http://www.ncbi.nlm.nih.gov/pmc/articles/PMC8004873PMC
March 2021

as a screening tool to study virulence factors of .

Virulence 2021 12;12(1):818-834

EA 7380 Dynamic, Université Paris Est Créteil, EnvA, USC ANSES, Créteil, France.

The invertebrate has increasingly and widely been used in the last few years to study complex host-microbe interactions. is one of the most pathogenic fungi causing life-threatening diseases in humans and animals. larvae has been proven as a reliable model for the analysis of pathogenesis and virulence factors, enable to screen a large number of strains. This review describes the different uses of to study and provides a comparison of the different protocols to trace fungal pathogenicity. The review also includes a summary of the diverse mutants tested in , and their respective contribution to virulence. Previous investigations indicated that should be considered as an interesting tool even though a mammalian model may be required to complete and verify initial data.
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http://dx.doi.org/10.1080/21505594.2021.1893945DOI Listing
http://www.ncbi.nlm.nih.gov/pmc/articles/PMC7946008PMC
December 2021

Detection and Control of Dermatophytosis in Wild European Hedgehogs () Admitted to a French Wildlife Rehabilitation Centre.

J Fungi (Basel) 2021 Jan 21;7(2). Epub 2021 Jan 21.

Centre Hospitalier Universitaire Vétérinaire de la Faune Sauvage (Chuv-FS), Ecole Nationale Vétérinaire d'Alfort, 94700 Maisons-Alfort, France.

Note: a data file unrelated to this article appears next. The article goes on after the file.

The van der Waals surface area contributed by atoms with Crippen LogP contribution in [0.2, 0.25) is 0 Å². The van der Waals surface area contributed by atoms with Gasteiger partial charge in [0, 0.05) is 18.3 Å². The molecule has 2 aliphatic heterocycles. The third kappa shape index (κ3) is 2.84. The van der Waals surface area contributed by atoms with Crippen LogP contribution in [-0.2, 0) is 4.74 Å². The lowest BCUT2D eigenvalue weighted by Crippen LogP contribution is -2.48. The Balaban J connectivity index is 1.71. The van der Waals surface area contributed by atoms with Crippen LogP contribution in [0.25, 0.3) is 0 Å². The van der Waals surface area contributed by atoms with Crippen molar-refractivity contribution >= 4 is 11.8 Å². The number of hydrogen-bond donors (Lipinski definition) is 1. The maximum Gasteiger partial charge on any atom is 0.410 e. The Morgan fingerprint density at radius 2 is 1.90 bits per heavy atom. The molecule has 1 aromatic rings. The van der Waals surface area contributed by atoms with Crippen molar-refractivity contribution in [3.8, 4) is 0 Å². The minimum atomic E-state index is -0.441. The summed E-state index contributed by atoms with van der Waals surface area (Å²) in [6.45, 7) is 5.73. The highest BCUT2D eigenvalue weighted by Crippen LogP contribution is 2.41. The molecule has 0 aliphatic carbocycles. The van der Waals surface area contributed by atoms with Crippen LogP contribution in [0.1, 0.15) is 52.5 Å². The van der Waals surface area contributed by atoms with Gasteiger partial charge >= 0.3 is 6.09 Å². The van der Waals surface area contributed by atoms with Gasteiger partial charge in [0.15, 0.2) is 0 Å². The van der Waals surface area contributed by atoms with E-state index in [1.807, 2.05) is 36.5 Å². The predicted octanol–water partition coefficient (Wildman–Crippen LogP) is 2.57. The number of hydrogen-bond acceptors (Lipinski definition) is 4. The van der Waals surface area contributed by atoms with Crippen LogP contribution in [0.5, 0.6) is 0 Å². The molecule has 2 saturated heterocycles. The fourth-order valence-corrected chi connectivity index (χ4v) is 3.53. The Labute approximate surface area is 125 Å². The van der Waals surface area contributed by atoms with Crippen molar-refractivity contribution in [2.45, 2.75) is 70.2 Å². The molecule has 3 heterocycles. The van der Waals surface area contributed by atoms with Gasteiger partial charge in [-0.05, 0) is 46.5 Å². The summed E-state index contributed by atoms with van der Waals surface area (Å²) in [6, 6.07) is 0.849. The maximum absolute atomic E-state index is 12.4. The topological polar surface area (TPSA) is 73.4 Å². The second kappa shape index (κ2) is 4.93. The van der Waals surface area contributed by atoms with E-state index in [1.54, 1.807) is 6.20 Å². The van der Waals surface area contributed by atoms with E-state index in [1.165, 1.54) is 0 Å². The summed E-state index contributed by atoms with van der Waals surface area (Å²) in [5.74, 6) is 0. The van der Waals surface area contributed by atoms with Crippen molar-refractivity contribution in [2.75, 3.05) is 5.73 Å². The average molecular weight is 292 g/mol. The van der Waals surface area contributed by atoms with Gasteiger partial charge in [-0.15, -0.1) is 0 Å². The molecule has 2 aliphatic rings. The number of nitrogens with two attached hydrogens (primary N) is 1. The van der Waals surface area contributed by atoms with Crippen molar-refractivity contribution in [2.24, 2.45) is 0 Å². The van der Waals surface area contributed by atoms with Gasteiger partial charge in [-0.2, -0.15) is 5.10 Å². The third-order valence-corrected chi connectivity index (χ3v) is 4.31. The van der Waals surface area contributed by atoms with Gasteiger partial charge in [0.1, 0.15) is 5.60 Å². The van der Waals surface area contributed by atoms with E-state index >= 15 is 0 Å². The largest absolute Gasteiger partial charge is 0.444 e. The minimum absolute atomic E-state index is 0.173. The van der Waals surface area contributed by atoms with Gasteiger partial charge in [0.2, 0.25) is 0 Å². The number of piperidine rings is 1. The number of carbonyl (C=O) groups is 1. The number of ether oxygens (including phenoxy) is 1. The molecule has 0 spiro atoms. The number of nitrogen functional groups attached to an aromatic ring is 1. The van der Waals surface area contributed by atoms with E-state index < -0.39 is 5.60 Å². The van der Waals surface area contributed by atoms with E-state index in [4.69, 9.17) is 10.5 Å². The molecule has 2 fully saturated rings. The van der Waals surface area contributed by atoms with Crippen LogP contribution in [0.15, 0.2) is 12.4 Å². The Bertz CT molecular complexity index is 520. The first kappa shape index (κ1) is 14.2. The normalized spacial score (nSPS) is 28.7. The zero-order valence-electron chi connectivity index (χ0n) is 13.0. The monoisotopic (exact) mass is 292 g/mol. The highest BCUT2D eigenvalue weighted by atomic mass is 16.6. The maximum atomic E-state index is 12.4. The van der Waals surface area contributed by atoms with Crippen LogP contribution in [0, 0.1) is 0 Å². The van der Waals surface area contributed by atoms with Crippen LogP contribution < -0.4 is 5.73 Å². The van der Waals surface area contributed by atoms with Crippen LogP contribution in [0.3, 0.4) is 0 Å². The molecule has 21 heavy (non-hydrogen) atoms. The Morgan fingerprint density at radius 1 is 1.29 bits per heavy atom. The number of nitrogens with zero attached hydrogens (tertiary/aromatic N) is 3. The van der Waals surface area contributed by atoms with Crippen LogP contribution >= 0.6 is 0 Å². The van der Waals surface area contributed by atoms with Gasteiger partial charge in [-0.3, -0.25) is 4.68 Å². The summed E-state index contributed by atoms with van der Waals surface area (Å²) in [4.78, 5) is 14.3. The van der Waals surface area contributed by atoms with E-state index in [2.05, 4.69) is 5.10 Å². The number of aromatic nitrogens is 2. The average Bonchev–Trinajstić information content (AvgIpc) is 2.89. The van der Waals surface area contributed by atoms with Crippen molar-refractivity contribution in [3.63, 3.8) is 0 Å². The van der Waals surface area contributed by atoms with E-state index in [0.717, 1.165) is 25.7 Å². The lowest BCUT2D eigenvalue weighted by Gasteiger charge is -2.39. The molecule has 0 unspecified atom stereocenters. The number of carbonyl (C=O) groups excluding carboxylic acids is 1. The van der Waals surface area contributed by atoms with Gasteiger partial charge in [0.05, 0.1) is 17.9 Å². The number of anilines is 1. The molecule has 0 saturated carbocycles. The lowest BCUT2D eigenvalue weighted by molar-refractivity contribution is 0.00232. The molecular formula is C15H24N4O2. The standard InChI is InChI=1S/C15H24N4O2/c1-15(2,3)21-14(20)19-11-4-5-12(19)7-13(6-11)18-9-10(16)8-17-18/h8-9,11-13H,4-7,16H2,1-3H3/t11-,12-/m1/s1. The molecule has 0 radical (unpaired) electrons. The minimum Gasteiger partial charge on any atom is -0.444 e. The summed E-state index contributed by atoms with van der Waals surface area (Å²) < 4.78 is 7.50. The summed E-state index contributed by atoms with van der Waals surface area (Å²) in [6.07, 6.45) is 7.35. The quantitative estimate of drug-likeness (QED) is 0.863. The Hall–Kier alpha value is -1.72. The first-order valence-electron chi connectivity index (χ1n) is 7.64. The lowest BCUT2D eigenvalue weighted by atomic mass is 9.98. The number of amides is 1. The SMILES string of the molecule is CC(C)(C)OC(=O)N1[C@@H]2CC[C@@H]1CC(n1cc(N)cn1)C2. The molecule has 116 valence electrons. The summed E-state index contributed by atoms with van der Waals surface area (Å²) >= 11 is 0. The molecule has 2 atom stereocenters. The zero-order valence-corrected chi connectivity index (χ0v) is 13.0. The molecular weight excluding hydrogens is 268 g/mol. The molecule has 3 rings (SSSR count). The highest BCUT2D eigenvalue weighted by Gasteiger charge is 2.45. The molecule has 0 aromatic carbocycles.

The rising number of European hedgehogs () admitted every year to wildlife rehabilitation centres might be a source of concern to animal and public health since transmissible diseases, such as dermatophytosis, can be easily disseminated. This study seeks to evaluate the frequency of dermatophyte detection in hedgehogs admitted to a wildlife rehabilitation centre located near Paris, France, and to assess the risk of contamination in the centre in order to adapt prevention measures. A longitudinal cohort study was performed on 412 hedgehogs hosted at the Wildlife Animal Hospital of the Veterinary College of Alfort from January to December 2016. Animals were sampled once a month for fungal culture. Dermatophyte colonies were obtained from 174 out of 686 skin samples (25.4%). Besides , and were also found. Dermatophyte detection seemed to be associated with the presence of skin lesions, while more than one-third of -positive animals were asymptomatic carriers. Healing required several months of treatment with topical and systemic azoles, but dermatophytosis did not seem to reduce the probability of release. Daily disinfection procedures and early detection and treatment of infected and asymptomatic carriers succeeded in limiting dermatophyte transmission between hedgehogs and humans.
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http://dx.doi.org/10.3390/jof7020074DOI Listing
http://www.ncbi.nlm.nih.gov/pmc/articles/PMC7911743PMC
January 2021

Modulated Response of and to Antimicrobial Agents in Polymicrobial Biofilm.

Front Cell Infect Microbiol 2020 6;10:574028. Epub 2020 Oct 6.

EA 7380 Dynamyc, Université Paris-Est Créteil, Ecole nationale vétérinaire d'Alfort, USC Anses, Créteil, France.